We must be halfway convincing with this aeroplane mending lark because we’ve not only still got the rent coming in from the museum but a few people have also mailed to say how their granddad drove a Baddacooda (that’s how my five-year-old Emily pronounces it) in the war and how we absolutely must keep at the job and see it through in honour of all the boys and girls who flew them. We’ll take that and, besides, it’s good fun and properly challenging so we’ll not be stopping anytime soon.

With this in mind we were feeling all clever at having put our rear spar back together but we then had the front one to do and it’s a different animal altogether. For a start it’s not flat like the other one, it’s bent in two places and that’s before it’s been crashed. Then it had bits missing, we were soon to discover.

There’s two diagonal, oval-section struts that come up from where the tailwheel lives and bolt into the front spar about a third of the way out from the centre on either side using ten times more parts than necessary. It seems that everything inboard of the tops of the struts is fairly rigid but everything outboard isn’t so it just snapped off and fluttered away up the hill.

Now here’s the gotcha – for some reason the front spar wasn’t content to simply snap, oh no, it had to snap in two places very close together on each side then completely lose about four inches of itself per side. We almost didn’t spot that and had we missed it the spar would have been around eight inches short overall and very confusing.

As ever, Aerospace Rob drilled and chiseled it from the wreckage so we could make a start.

The left-hand end of the tailplane front spar with the attachment for the diagonal strut still attached. About four inches of material outboard of that attachment went missing so we had to dig amongst the various bits of other tailplanes to get the material needed to put a fix on it. One came out of a fire-dump at Lossiemouth, another from the sea – we just had to salvage what we could until we had enough stuff. First job was to mend the extrusions and for this we grafted in staggered patches. We went around this learning curve with the rear spar discovering along the way that simply welding both faces of the extrusion was inviting it to crack again. By welding around and along at the same time it held together much better.

The extrusions mended in no time and even on their own they hinted excitingly at what was to come.

Here’s one of them hung across the denuded centre section. Remember the diamond-shaped piece from the centre of the tailplane? Here it is with its clothes off and if you look carefully you can see the shiny stretches of extrusion where the repairs have been inserted. Mending the other one and repairing the flat panel that joins them together was fairly straightforward from there. We stuck a few patches into the flat panel from other bits mined out of the wreckage. It mended a treat.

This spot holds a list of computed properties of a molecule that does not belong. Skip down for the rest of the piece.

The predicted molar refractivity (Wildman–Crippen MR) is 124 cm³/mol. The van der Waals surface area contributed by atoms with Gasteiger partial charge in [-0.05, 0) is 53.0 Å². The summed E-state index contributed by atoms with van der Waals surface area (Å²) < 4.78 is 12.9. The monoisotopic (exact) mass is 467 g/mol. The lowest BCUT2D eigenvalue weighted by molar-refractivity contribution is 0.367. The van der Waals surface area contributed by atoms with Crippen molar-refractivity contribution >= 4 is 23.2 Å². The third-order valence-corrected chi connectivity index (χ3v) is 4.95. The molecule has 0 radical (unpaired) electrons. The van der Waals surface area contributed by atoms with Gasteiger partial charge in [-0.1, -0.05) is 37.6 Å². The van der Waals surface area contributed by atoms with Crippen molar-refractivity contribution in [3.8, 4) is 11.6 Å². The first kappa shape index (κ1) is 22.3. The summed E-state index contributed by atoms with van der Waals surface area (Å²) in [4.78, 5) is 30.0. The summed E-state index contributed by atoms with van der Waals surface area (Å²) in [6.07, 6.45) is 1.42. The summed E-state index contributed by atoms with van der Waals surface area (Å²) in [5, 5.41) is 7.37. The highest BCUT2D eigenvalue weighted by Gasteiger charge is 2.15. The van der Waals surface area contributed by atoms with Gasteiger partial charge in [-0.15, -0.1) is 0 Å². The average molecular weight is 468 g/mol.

Then we riveted everything back together.

Fresh, new, 5/32nd rivets and a splash of TLC and the front spar fixed up very well though jigging it so it came out the right shape was something of a challenge.

Above you see it firmly clamped to the tool at its centre so we can get at both sides of the rivets whilst the tension is held just-so by the fully adjustable linear height guide – cunningly disguised as a cardboard box.

Pretty good for a first attempt.

From there we set up one or two of the bits from the middle and the ends to make it look aeroplany as it’s good for the confidence to know that it’s all come out the right size and shape.

The bits in the middle were easy as they were hardly damaged but the ‘wingtipamabobs’ as we called them were another matter – overly complicated conglomerations of tiny tin pieces all stuck together to make a wingtip – or tailplane tip if you prefer.

Of these we had a grand total of four – one half-decent example, one that would have been mint had it not also been rotten with corrosion and two that looked like they’d been reversed over by a bin wagon.

This is one of the better ones – the bin wagon driver realised he was backing over a Baddacooda just in time.

But it cleaned up first with fine ally-oxide grit then isopropanol and Scotchbrite and finally a wet blast with suspended white alumina so that once it had fresh rivets and the shape put back from whence it came it looked perfectly spiffing.

We did another for the other end…


So now we have both ends and a middle. It looks right and the tape measure says it’s on the money so now we have the foundation of our tailplane.

By the way – that flat, vertical strip pinned to the extrusion is what joins the leading edge to the skins aft of it so we sorted those while we were about it.

Very aeroplany - see. We’ve seen it on the drawings and it’s exactly that shape.

Next we must fix all its ribs and the leading edge bits and bobs because it builds from the front towards the back but the hard work is done. Now we have something that the rest of the bits fit onto rather than working to notional points in space from a 70 year-old drawing.